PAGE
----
A flight attendant has reportedly fallen into a “deep coma” after contracting measles, according to health authorities.
The 43-year-old female El Al Airlines flight attendant was admitted to a hospital after coming down with a fever on March 31, CBS News reports. Her condition has worsened since then, and she now has encephalitis, or brain inflammation, and is breathing with the assistance of a respirator at Israel’s Meir Medical Center, according to CNN.
Israeli health officials said the woman may have been infected with measles in New York, Israel or a flight between the two locations, both of which are experiencing active measles outbreaks. No other passengers appear to have contracted measles, CNN reports.
“She’s been in a deep coma for 10 days, and we’re now just hoping for the best,” said Dr. Itamar Grotto, associate director general of Israel’s Ministry of Health, according to CNN.
TIME could not immediately reach El Air Airlines or Israel’s Ministry of Health for further comment.
The woman was vaccinated against measles as a child but only received one dose, CBS reports. The Centers for Disease Control and Prevention (CDC) has recommended that all children get two doses of the measles, mumps and rubella (MMR) vaccine since 1989, since doing so provides 97% effective protection against the measles virus. One dose of the MMR vaccine is 93% effective against measles, according to the CDC.
The woman’s case illustrates the possible severity of the measles virus. Although it typically results in relatively minor symptoms such as fever, cough, runny nose and rash, the contagious virus can lead to life-threatening complications such as encephalitis. In 2017 alone, 110,000 people died from measles, the World Health Organization estimates. More than 112,000 measles cases across 170 countries have been reported by the WHO this year.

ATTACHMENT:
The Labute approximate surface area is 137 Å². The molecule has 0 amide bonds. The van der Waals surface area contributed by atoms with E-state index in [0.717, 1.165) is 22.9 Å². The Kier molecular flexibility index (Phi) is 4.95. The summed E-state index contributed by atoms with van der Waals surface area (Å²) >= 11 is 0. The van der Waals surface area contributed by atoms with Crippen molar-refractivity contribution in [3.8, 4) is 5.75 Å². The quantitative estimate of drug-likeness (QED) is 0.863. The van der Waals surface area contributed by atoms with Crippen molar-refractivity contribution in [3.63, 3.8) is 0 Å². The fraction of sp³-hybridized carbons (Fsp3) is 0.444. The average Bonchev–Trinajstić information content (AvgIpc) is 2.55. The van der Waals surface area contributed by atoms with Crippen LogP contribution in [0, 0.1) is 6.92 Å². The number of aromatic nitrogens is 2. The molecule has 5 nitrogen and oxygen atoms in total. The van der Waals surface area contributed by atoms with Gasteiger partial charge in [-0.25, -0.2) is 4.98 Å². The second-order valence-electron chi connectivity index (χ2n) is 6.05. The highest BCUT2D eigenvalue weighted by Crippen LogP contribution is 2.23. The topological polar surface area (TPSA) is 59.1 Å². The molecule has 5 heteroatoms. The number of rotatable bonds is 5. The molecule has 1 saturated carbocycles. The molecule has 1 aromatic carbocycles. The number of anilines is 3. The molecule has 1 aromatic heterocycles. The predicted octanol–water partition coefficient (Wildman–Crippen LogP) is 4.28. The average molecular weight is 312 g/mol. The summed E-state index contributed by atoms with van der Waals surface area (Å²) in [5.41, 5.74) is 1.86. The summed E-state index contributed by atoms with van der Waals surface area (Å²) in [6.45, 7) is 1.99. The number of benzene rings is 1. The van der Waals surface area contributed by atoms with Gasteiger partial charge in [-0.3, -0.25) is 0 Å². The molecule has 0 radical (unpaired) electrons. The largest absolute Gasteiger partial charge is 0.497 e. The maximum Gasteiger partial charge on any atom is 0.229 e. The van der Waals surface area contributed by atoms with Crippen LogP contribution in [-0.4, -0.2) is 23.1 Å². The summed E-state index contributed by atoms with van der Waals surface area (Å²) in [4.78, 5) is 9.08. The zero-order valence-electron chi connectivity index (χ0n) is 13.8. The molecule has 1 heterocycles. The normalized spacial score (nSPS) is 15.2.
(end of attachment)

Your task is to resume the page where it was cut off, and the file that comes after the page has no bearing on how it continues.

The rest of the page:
No one in the U.S. has died from measles since 2015, but outbreaks across the country have raised alarm among health officials. With 555 cases of measles confirmed so far this year, the U.S. is on pace for its highest number of diagnoses since the disease was declared domestically eliminated in 2000.
A worsening outbreak in New York City, where 329 people have been infected since October, led city officials to require all residents of certain Brooklyn zip codes to get vaccinated, or face a fine of up to $1,000. And in nearby Rockland County, where 193 people have gotten sick, officials have banned people with measles from visiting public places, following an earlier order — which was eventually halted by a judge — that banned unvaccinated children from public places.